This is AI generated summarization, which may have errors. For context, always refer to the full article.
MANILA, Philippines – ONE Championship strawweight world champion Joshua “The Passion” Pacio was once an overweight kid with low self-esteem.
Pacio’s uncle, Ray Pacio, offered to train “The Passion” in the art of muay thai when he was 10 years old.
What initially was a sport for Pacio to lose weight in, “the art of 8 limbs” quickly became an undying love for the young phenom. (READ: The untold story of Team Lakay)
“He was seeing those other kids taking up muay thai, he was just in the back and playing games. I did not expect that he would fall in love with it,” the uncle said.
“I asked him if he wanted to try it because he’s a bit overweight. I just told him that this will help him get fit. If he wants to fight, he has to follow a strict [plan], and a few months later, I saw that.”
Pacio and his uncle Ray then crossed paths with Rogelio Capan, who happened to be teammates with Team Lakay head coach Mark Sangiao during their amateur kickboxing days.
At first, Capan barely paid attention to the kid who walked at around 60 kilos until a small talk during an amateur event intrigued him. (READ: Team Lakay confident about return to glory days)
“When I worked in La Union, I was looking for a place to train. Then I saw the group of Pastor Ray. I asked him if I can join them, they said yes and convinced me to even teach,” Capan recalled.
“Then I met Joshua. I wasn’t paying much attention to him at first, but there was a time when a muay thai event was held in La Trinidad. We were all there and Joshua told me, ‘I want to be that guy.'”
Eager to see if Pacio’s ambition was genuine or just mere hyperbole, Capan tested Pacio.
“At his age, I gave him 100 squat-rushes, 100 push-ups, 100 jumping squats, and even though he was close to crying, he finished it. I made him do it in two sets,” Capan remembered.
“I appreciated that will. He was young but he was so eager in finishing our drills even though it was a struggle for him. That’s when I called coach Mark [Sangiao] [and told him] that there might be potential here.”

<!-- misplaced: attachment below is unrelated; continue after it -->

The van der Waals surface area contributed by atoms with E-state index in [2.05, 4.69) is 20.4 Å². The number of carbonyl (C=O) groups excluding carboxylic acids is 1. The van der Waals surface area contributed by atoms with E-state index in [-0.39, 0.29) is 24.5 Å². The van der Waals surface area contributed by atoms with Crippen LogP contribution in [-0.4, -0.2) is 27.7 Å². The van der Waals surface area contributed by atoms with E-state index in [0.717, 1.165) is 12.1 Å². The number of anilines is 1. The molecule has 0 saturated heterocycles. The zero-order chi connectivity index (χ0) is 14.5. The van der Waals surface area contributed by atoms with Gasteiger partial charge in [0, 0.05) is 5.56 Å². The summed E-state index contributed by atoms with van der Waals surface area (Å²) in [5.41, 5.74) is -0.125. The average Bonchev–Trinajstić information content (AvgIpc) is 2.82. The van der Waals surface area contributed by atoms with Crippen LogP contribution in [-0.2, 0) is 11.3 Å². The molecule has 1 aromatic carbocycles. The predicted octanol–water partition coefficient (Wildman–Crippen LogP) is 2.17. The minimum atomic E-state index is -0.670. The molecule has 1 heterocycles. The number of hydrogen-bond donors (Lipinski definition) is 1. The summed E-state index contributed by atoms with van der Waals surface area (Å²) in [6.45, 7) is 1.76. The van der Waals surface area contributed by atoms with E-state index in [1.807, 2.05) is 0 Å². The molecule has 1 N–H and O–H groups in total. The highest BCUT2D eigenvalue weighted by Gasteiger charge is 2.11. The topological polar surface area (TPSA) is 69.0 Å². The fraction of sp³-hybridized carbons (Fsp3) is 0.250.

Upon hearing the news from his former teammate, Sangiao instructed Capan to keep a close eye on Pacio and oversee his growth.
They trained every day from 4 am to 6 am then competed in amateur kickboxing bouts in Baguio City.
“Each time there was an event in Baguio, coach Mark always told me to keep Joshua ready because he will get a fight,” Capan said.
“He went through ups and downs, but it still ended up well for him. Even if he lost, he never got discouraged.”
Capan never really thought that Pacio was a world champion in the making despite his dedication to honing his craft.
Then one day, he finally realized why Sangiao was so adamant about Pacio’s development.
“Honestly speaking, I never expected that he would become a world champion,” Capan said.
“It was coach Mark who told me that this guy will be a world champion, and if he sees that in him, of course I would buy in even though I wasn’t a believer at first.”
“There was a time when he was hurdling cement during training. He got off balanced, his shin hit the cement, and I told him to rest, but he told me that he had to finish it. After that I called coach Mark and [told him] I believe he will become a world champion.”
A decade later, Pacio turned out to be the man his trainers predicted.
Nowadays, some even see him as the best Team Lakay athlete there is – he has become the most dominant world champion in ONE strawweight history.
And while it may look like “The Passion” is now at the top of his game, his former trainers are convinced that he has yet to peak. (READ: Young Stars Pacio, Kingad leading Team Lakay’s new generation)
“He’s always hungry for more. He is a serious world champion who doesn’t like to slack off,” his uncle said.
“I think he will still improve,” Capan added.
“Experience-wise, attitude-wise in training, with his mindset, I know that he will still get better. I am 100% sure of that.” – Rappler.com